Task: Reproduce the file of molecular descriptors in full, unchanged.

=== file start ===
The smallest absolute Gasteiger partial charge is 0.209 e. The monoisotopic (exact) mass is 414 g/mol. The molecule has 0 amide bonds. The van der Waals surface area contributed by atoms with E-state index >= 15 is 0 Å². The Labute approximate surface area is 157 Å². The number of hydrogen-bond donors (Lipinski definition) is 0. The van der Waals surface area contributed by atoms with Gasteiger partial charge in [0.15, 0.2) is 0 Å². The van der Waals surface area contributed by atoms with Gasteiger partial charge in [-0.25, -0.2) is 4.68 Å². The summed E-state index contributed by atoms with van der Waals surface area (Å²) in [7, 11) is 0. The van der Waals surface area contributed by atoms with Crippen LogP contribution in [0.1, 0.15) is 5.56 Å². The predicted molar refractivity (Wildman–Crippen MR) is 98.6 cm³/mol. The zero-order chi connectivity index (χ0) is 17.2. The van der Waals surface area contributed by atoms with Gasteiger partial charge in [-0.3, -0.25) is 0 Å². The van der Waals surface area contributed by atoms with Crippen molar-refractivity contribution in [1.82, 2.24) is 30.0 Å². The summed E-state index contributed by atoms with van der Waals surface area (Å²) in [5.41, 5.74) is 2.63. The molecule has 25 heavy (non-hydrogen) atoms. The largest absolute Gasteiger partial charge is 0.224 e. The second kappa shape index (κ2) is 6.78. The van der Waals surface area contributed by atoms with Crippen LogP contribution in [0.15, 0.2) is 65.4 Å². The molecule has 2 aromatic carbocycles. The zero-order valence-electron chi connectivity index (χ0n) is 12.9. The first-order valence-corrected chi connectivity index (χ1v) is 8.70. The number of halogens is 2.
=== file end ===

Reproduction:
The smallest absolute Gasteiger partial charge is 0.209 e. The monoisotopic (exact) mass is 414 g/mol. The molecule has 0 amide bonds. The van der Waals surface area contributed by atoms with E-state index >= 15 is 0 Å². The Labute approximate surface area is 157 Å². The number of hydrogen-bond donors (Lipinski definition) is 0. The van der Waals surface area contributed by atoms with Gasteiger partial charge in [0.15, 0.2) is 0 Å². The van der Waals surface area contributed by atoms with Gasteiger partial charge in [-0.25, -0.2) is 4.68 Å². The summed E-state index contributed by atoms with van der Waals surface area (Å²) in [7, 11) is 0. The van der Waals surface area contributed by atoms with Crippen LogP contribution in [0.1, 0.15) is 5.56 Å². The predicted molar refractivity (Wildman–Crippen MR) is 98.6 cm³/mol. The zero-order chi connectivity index (χ0) is 17.2. The van der Waals surface area contributed by atoms with Gasteiger partial charge in [-0.3, -0.25) is 0 Å². The van der Waals surface area contributed by atoms with Crippen molar-refractivity contribution in [1.82, 2.24) is 30.0 Å². The summed E-state index contributed by atoms with van der Waals surface area (Å²) in [5.41, 5.74) is 2.63. The molecule has 25 heavy (non-hydrogen) atoms. The largest absolute Gasteiger partial charge is 0.224 e. The second kappa shape index (κ2) is 6.78. The van der Waals surface area contributed by atoms with Crippen LogP contribution in [0.15, 0.2) is 65.4 Å². The molecule has 2 aromatic carbocycles. The zero-order valence-electron chi connectivity index (χ0n) is 12.9. The first-order valence-corrected chi connectivity index (χ1v) is 8.70. The number of halogens is 2.